In this situation then, we estimate Bp(b) — m0Ip/2pb — 9.64 T, choosing b — 1m. If we imagine bending the solenoid to fit the major radius a, then the field B will become smaller on the outside and bigger on the inside and the relevant factor will be approximately (a ± b)/a. The difference in the plasma-current-induced magnetic fields Bp on the inside versus the outside is then DB « (2b/a) Bp(b). If a vertical field Bz — (b/a) Bp(b) is added (to increase the field on the outside), the current Ip will tend to be stabilized, with sum vertical fields equal on the inside and the outside. The required vertical field, in our rough analysis that neglects an outward force from the plasma pressure, is then

Bz — m0Ip/2pa — 1.56 T (for a — 6.2 m, Ip — 48.2 MA). (4.43)

The vector sum of this circling poloidal field and the toroidal field is then a helical field, which is the field that the ions and electrons in the plasma will follow, depending on Ip.

This situation is sketched in Figure 4.10. On the left, the magnetic field lines shown on a cut through the torus are distorted, stronger on the inside and weaker on the outside, estimated as DB above. The uniform vertical field Bz is shown added in the sense to strengthen the field on the outside of the torus. On the right, the resultant field is nearly symmetric as would occur for a straight solenoid. The detailed force balance has to include a component of the plasma pressure to the outside, which arises due to the curvature.

The difference DB is the origin of the tendency of the plasma to expand outward, which is corrected by the poloidal coil system. The vertical field Bz, estimated in Equation 4.43, should be applied to maintain the plasma centered in the physical cross section of the torus. A more accurate analysis, which includes the plasma pressure, gives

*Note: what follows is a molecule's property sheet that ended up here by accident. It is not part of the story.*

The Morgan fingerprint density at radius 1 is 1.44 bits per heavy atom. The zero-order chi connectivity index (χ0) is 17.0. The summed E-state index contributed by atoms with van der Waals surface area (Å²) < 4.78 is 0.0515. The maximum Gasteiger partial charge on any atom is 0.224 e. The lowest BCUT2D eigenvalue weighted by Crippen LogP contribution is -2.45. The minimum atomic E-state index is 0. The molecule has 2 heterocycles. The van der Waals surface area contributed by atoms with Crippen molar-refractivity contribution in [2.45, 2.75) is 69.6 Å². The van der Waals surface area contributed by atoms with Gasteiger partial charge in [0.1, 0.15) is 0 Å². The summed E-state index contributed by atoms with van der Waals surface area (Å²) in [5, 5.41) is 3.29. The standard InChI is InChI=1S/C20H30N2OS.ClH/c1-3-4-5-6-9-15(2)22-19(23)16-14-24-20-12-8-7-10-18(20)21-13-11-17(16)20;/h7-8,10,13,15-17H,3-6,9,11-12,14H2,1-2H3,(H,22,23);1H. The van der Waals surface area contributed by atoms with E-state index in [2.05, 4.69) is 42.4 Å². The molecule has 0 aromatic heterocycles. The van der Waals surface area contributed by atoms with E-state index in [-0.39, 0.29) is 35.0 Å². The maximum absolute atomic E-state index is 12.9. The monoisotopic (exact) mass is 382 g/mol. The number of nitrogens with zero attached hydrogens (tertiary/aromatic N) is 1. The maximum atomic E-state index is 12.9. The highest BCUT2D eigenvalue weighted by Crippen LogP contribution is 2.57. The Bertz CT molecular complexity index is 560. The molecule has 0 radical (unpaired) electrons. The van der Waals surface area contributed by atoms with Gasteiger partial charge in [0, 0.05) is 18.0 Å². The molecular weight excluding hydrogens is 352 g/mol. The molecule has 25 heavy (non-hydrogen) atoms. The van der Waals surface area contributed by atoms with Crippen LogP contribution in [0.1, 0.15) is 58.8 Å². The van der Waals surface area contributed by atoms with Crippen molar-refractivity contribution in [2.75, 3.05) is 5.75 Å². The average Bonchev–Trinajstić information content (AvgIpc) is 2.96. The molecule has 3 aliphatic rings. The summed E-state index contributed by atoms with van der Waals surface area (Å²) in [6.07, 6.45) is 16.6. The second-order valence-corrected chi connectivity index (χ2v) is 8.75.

Bz — (M-0 Ip/4pa)[ln(8a/b) Tpplasma/pmagnetic T d], (4.43a)

where the correction d < 0 is given by Miyamoto [52]. Here pressure

Pplasma — 2NkBT — 2 x 1020 x 12.93 x 103 x 1.6 x 10~19 — 0.414MPa — 4.1 bar,

(4.44)

and pmagnetic is of the form (B’)2/2m0. If we interpret B’ — DB as defined above, then pmagnetic — (DB)2/2m0 — 3.84 MPa. It appears that our rough estimate is within a factor of two of the correct form (4.43a). A full analysis ofthe equilibrium is given in Section

6.3 of Miyamoto [52].

A variety of undesirable modes have been found to occur and to reduce power. The underlying nanophysics of the fusion power generation is quite clear, but the engineering design of a practical reactor to avoid the plasma instabilities is difficult. Furthermore, there are material degradation problems. We mentioned above the power loss from the plasma if highly charged nuclei such as tungsten are eroded into

the plasma. Wall erosion is also a maintenance problem, complicated by the fact that the first wall materials will become radioactive and require special handling.

An analysis of the availability in the sea of deuterium and lithium for a possible but probably unlikely age of fusion-produced electric power has been given by MacKay ([44], p. 172). Seawater contains 33 g of deuterium per ton, and this is a huge supply.

Each gram of deuterium represents 100,000 kWh, and the sea contains 197 million tons of seawater per person (at 7.0 billion humans). Lithium is also available in seawater at 0.17 ppm, which translates [44] to 3910 tons oflithium per person. If the lithium produces 2300 kWh per gram in the fusion reactors, and the energy usage per person is 105 kWh/day, then this energy source would last for over a million years.

The success ofthe ITER reactor is not guaranteed, and even so it is not a power reactor but a research reactor. In the words of David MacKay [44], “I think it is reckless to assume that the fusion problem will be cracked.”

Even if the problem is cracked, it is clear that a fusion reactor has to be large, a contributor to a power grid. While the fusion reactor seems quite safe, has no meltdown possibilities, and leaves few radioactive waste products, if indeed the engineering of the well-known science into a useful power reactor design succeeds, the end product will be very high technology only possible on a large scale, with high demands on an operator to make it work smoothly.